Modern Trends and Issues in Nursing

Some reports claim that this shortage will worsen over the next few years. other reports claim that this shortage is slowly starting to ease. This paper shall assess whether or not the nursing shortage is slowly and gradually tapering off or is worsening. Three reports from various sources and media shall be used in order to assess this issue. On a personal note, this student believes that the nursing shortage will continue to worsen in the next few years and will not ease unless more drastic and more goal-oriented solutions are established to address this issue.
This article sets forth how the nursing shortage is not just a problem of one state, but of the whole world. The article points out how many people are avoiding this profession, preferring to work in other jobs, other than nursing. This is a common sentiment around the globe. The article also cites success stories in California where they were able to keep their nurses by reducing the workload (CBC News, 2007). In Canada, however, this is not likely to happen because the gaps in the shortage are too wide to breach. The workload of nurses cannot be reduced because work never seems to stop for these nurses. The phone never stops ringing and admissions are continuous. They work long hours, double shifts, and even consecutive shifts for 16 hours at a time (CBC News, 2007). Moreover, the Canadian Nurses Association claims that there are more graduates in nursing being produced than jobs being made available in Canada. Consequently, these graduates are being drawn in by United States hospitals which are capable of offering these graduates more than casual posts (CBC News, 2007).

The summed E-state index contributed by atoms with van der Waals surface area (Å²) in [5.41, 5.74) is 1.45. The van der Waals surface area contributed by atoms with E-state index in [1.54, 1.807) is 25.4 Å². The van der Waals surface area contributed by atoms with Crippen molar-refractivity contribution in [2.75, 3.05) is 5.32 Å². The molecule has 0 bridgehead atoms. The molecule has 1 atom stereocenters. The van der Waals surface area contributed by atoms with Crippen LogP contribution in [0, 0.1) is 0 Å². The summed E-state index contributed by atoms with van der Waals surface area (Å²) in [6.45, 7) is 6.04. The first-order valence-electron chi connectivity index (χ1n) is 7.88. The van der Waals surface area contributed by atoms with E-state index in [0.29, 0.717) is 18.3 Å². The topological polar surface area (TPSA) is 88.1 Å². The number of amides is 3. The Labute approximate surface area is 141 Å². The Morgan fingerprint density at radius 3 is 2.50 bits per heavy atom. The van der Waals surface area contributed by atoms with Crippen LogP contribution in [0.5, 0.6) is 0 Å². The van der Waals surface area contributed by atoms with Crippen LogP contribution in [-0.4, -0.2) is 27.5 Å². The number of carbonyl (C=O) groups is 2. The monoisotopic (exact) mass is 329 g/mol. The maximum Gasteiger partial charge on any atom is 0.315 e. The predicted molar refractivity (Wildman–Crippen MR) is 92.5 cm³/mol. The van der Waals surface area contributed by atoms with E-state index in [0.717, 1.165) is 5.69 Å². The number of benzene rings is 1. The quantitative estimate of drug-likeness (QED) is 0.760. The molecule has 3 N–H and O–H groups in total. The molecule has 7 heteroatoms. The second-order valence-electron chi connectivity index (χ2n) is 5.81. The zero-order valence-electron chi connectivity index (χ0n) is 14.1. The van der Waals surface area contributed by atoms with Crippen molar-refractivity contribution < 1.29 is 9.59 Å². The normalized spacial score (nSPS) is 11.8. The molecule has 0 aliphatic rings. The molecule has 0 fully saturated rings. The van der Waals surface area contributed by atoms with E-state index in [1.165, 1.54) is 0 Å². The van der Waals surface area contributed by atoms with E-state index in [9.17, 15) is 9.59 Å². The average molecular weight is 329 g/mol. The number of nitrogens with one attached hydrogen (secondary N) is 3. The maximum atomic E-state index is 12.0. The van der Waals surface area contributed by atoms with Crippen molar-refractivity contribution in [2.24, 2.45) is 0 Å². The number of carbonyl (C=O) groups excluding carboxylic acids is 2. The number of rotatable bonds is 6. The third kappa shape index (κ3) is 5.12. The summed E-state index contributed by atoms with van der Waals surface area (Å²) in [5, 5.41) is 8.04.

The article above provides a scholarly literature review of the nursing shortage in the United States of America. The article sought to assess the factors which contribute to the nursing shortage in the United States and possible solutions to this issue.

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